As anyone who has ever suffered from migraines can tell you, the pain in unbearable and they will do almost anything to make it go away. But some medications designed to alleviate the suffering may be doing more harm than good.
Speaking at the Congress of the European Pain Federation in Florence, Italy, Professor Paolo Martelletti – one of the world’s foremost experts on headaches — said the high frequency of medication overuse is a common problem associated with migraine treatment.
“Between 50 and 80% of chronic migraine patients seen in headache clinics overuse acute medications. Although these drugs provide relief from the pain and other symptoms associated with migraine, overuse can actually make headaches worse,” said Martelletti, who is President of the Italian League of Headache Sufferers and a Professor of Internal Medicine at the School of Medicine, Sapienza University of Rome.
There are two types of medication treatment options that can help patients manage their headaches and migraines. Preventive medications, which help stop headaches or migraines from occurring, and acute medications that help stop the pain once the headache or migraine has begun.
While migraine patients are all too familiar with the intense pain caused by the neurological condition, those who have not experienced a severe headache or migraine may not be able to appreciate the wider, unseen impact that the problem can have, Martelletti explained.
“The disruptive nature of regular attacks can affect those around them and can prove detrimental to many aspects of everyday life, bringing about high levels of stress and depression,” he said.
Medication overuse can also influence the onset of comorbidities such as psychiatric and cardiovascular disorders or gastrointestinal complications.
Medication overuse is defined as the regular use of analgesics, ergotamines, triptans or opioids on ten or more days per month for more than three months; or regular use of simple analgesics or any combination of these drugs on more than 15 days per month for more than three months.
“An attempt should be made to limit the use of acute medication to treatment of no more than two or three headaches per week, and with no more than two doses per headache,” said Martelletti.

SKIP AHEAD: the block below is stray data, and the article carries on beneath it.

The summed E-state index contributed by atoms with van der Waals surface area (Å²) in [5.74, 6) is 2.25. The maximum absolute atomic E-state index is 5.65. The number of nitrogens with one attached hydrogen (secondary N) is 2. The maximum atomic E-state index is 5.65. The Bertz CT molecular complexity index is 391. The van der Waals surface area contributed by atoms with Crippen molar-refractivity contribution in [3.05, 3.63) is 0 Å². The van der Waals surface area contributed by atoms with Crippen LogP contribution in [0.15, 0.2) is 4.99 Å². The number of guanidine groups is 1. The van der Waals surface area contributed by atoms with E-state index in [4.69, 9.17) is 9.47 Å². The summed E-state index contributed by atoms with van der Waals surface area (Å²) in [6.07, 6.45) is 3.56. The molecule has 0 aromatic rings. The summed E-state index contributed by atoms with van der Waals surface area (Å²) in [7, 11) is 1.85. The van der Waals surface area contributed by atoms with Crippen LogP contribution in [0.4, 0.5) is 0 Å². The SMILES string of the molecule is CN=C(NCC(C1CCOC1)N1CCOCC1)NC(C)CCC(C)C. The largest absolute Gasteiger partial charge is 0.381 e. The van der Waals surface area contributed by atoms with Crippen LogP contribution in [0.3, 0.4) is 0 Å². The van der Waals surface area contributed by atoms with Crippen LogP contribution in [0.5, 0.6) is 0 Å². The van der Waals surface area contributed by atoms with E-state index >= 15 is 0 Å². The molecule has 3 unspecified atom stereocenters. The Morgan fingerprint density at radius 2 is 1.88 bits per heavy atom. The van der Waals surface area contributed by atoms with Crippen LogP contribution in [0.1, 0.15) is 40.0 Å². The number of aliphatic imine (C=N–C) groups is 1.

“Medication overuse should be treated by withdrawing acute medications, and with the use of preventives,” he added.
Martelletti says one promising new treatment for migraines is Botox injections in the muscles of the head, face and neck.
“Botox injections provide a valuable, evidence-based approach to the treatment of chronic migraine. Regular treatments with Botox provide an effective approach to the long-term management of chronic migraine and may have a disease-modifying effect in some cases where the chronic condition, though not entirely cured, may revert to its episodic form,” he said.
According to the World Health Organization, migraines are the third most common condition in the world and more prevalent than other common disorders such as diabetes and asthma.
Worldwide, headaches affect nearly 50% of adults each year. Approximately 11% of cases meet the criteria for migraines. Women are twice as likely to get migraines as men.
Like obesity, high blood pressure and anxiety disorders, migraines have high prevalence rates in the general population, so it’s possible that patients with chronic migraine may be visiting their doctor to discuss these disorders and not their migraines, said Martelletti.
That is why an accurate diagnosis of chronic migraine is crucial.
“Understanding the current medical and emotional state of the patient – as well as having a thorough understanding of patient’s current medication use – is of paramount importance to designing effective therapy.”